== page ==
The Unjust System of New England Puritan Court System

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The court system in Puritan New England was an unfair and unjust system, stemming from the general court of Massachusetts. Many of the trials and procedures were ludicrous. General life in the Puritan communities was centered around religion and the judicial system reflected this. Religion crept into laws and the courts until they were practically combined. Puritan's valued their religion zealously and it became part of everyday life in the colony.
Religion was a huge part of law, the court, and the state in Puritan New England. The Puritan church was mixed with the state and often they seemed to almost combine. Laws were a combination of the state and religion (Yale 9). Referring to church and state, David Yale wrote, “The distinction is far from clear” (Yale 9). This was in contrast to the Puritan founders who origionally wanted church and state to be separate, but able to work together (Yale 9). The Church had so much power in the state, it ultimately organized the civil government (Yale 9). If a person would rebel against the government and criticize or defy the Puritan rule, it would be considered a sin against God. Religion also had a association with questioning in the courts and religion was part of the prosecution. An example of this is during the examination of Sarah Good by John Hathorne. The examination starts off with this text. “(Hathorne) Sarah Good what evil spirit have you fimiliarity with. (Sarah Good) None. (H) Have you made no contact with the devil. (S G) Good answered no. (H) WHy doe you hurt these children. (S G) I doe not hurt them. I scorn it. (H) Who doe you imploy then to doe it. (S G) No creature but I am falsely accused” (Linder This shows a trait in Hawthorne's prosecution style where he...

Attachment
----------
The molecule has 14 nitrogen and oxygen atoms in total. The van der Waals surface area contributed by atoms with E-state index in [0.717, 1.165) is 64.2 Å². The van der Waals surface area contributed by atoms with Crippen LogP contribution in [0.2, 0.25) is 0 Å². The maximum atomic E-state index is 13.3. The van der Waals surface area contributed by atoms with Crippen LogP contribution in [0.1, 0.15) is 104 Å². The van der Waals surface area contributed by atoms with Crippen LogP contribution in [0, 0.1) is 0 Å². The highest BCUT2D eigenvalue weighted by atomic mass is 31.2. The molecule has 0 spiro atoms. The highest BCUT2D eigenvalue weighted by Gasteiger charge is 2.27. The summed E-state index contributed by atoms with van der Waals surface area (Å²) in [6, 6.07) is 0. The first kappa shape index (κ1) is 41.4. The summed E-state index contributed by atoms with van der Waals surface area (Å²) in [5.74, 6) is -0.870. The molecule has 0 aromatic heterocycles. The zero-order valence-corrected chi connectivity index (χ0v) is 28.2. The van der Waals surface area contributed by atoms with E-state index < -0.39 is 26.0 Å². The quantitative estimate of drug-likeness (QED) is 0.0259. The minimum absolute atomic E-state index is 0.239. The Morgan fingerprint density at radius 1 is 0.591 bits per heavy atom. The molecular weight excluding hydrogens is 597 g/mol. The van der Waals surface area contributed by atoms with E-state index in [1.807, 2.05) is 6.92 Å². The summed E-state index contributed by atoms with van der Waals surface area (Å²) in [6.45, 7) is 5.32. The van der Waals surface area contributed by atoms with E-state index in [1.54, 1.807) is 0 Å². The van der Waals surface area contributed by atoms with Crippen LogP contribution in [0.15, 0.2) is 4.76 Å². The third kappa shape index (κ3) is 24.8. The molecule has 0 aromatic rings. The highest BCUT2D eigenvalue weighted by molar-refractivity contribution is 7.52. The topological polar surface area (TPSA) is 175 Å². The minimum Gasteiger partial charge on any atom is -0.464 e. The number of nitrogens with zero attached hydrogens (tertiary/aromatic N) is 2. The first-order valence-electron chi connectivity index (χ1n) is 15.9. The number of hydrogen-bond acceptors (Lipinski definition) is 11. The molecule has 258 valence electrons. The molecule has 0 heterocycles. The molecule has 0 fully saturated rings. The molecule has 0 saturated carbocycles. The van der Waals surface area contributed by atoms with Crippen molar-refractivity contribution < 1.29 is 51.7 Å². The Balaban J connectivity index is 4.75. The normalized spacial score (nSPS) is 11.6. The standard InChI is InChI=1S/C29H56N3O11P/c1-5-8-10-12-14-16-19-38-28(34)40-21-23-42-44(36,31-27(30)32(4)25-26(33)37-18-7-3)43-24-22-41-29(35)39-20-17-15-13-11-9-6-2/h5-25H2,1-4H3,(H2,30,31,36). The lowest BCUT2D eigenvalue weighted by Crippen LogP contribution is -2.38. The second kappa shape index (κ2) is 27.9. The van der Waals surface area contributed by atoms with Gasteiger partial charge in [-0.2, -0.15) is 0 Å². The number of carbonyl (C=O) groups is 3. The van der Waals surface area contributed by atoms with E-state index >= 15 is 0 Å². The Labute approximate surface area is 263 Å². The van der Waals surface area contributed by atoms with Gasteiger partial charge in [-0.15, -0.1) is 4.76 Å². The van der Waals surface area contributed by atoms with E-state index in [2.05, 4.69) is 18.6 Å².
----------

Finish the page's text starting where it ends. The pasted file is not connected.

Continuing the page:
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...ificant on the jury, they are still there to decide innocence of guilt. Another very important fact, is the ridiculousness and extremeness of the trials. The book did a good job in showing this in how the court ran and results of the trials. In the book, if anyone was guilty they would immediately be put to death. This was also true in Puritan law and death is an extremely common punishment for breaking the law. Also, the fact that a few little girls could change a whole town and take away lives seems crazy yet Abigail and Betty did play a big part in the Salem Witch Trials. Twenty people died in the trials as well as the book and this fact further illustrates how crazy the court was. Puritan history is littered with unbelievable trials and accusations that exemplify the Puritan court and the Salem Witch Trials, as well as The Crucible do a good job in showing this.

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